Vitamin and mineral intake are also important considerations for endurance athletes.  Micronutrients are essential for optimal metabolic health, as various vitamins and minerals support functions like energy production, muscle growth, and recovery, all of which are central to performance for endurance athletes. 

Carbohydrate Strategies for Energy Maintenance

Carbohydrates are an important macronutrient for endurance performance, as they provide a simple source of fuel for immediate energy production. Additionally, carbohydrate intake has been linked to immune health benefits in endurance athletes, and intake may also improve the bioavailability of other supplements, such as protein supplements, that are needed for athletes to meet their energy demands. While some endurance athletes may strategically train with lower-carbohydrate intake to improve fat oxidation and aerobic capacity, current research still points to carbohydrates as an essential energy source for endurance sports, particularly during higher-intensity training. While protein and fat can still provide energy, carbohydrates are most efficiently metabolized by the body and can be broken down quickly enough to be used intra-exercise by endurance athletes.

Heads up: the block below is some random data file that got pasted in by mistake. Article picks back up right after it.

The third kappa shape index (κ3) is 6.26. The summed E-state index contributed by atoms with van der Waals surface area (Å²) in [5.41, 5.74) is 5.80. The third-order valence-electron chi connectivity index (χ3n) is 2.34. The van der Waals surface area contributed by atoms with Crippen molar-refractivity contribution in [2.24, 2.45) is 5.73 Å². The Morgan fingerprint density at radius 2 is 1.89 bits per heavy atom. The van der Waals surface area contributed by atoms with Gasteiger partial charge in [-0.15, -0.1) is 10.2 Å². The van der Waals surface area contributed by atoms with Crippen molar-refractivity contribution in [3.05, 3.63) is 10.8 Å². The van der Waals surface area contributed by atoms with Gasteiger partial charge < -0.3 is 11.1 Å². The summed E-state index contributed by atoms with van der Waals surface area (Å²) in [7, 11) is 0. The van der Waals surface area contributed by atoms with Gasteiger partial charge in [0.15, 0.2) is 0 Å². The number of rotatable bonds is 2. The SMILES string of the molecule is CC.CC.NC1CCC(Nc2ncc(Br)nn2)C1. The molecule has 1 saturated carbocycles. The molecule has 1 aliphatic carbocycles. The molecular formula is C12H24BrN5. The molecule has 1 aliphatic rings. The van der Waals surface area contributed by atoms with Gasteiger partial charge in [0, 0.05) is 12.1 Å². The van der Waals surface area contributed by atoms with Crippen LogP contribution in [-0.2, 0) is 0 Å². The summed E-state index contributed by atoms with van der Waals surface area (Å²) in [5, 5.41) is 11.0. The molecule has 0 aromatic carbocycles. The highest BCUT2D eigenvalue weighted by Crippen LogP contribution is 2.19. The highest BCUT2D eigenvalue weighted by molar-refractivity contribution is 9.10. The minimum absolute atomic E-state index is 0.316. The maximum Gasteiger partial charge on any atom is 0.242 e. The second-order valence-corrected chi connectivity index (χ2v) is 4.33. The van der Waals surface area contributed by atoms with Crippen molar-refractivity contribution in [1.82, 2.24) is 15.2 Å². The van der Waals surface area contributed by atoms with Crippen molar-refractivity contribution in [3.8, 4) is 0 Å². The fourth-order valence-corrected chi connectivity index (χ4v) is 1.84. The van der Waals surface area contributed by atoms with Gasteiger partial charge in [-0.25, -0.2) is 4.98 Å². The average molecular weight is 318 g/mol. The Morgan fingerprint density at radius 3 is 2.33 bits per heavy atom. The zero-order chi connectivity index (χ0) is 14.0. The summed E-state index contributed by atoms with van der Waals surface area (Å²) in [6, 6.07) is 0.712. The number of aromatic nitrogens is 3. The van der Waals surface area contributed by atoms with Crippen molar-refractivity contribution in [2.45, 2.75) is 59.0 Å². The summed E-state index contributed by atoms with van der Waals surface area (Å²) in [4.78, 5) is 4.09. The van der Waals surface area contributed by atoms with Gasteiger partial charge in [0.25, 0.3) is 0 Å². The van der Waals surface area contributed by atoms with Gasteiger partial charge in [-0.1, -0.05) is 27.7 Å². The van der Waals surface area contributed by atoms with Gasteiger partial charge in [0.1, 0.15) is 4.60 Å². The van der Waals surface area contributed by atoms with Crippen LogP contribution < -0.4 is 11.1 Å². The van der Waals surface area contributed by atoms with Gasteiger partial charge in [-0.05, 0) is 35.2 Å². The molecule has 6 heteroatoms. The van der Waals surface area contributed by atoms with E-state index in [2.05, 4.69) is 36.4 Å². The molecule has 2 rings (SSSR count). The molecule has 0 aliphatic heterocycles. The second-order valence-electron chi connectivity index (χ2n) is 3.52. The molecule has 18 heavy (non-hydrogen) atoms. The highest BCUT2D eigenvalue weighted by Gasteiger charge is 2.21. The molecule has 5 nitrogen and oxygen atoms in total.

Carbohydrates also help to replenish glycogen stores, with carbohydrate loading strategies primarily aimed at optimizing glycogen supply before an event. Inadequate glycogen reserve has been linked to a negative impact on performance in endurance athletes, especially during periods of strenuous training or competition. Carbohydrate loading strategies typically involve consuming on average 10-12 grams of carbohydrates per kilogram of body weight per day for 36-48 hours before an event, with most athletes also following a “low residue” (low fiber) diet during the loading protocol to minimize gastric distress. Rapidly absorbed, simple carbohydrates such as rice, potatoes, honey, or fruit are typically recommended over whole-grain, high-fiber carbohydrates for loading protocols. Immediately before an event, an additional intake of 1-4 grams of carbohydrates per kilogram of body weight in the 1-2 hours pre-event is often helpful to “top off” glycogen stores after an overnight fast.

Protein’s Role in Muscle Recovery and Adaptation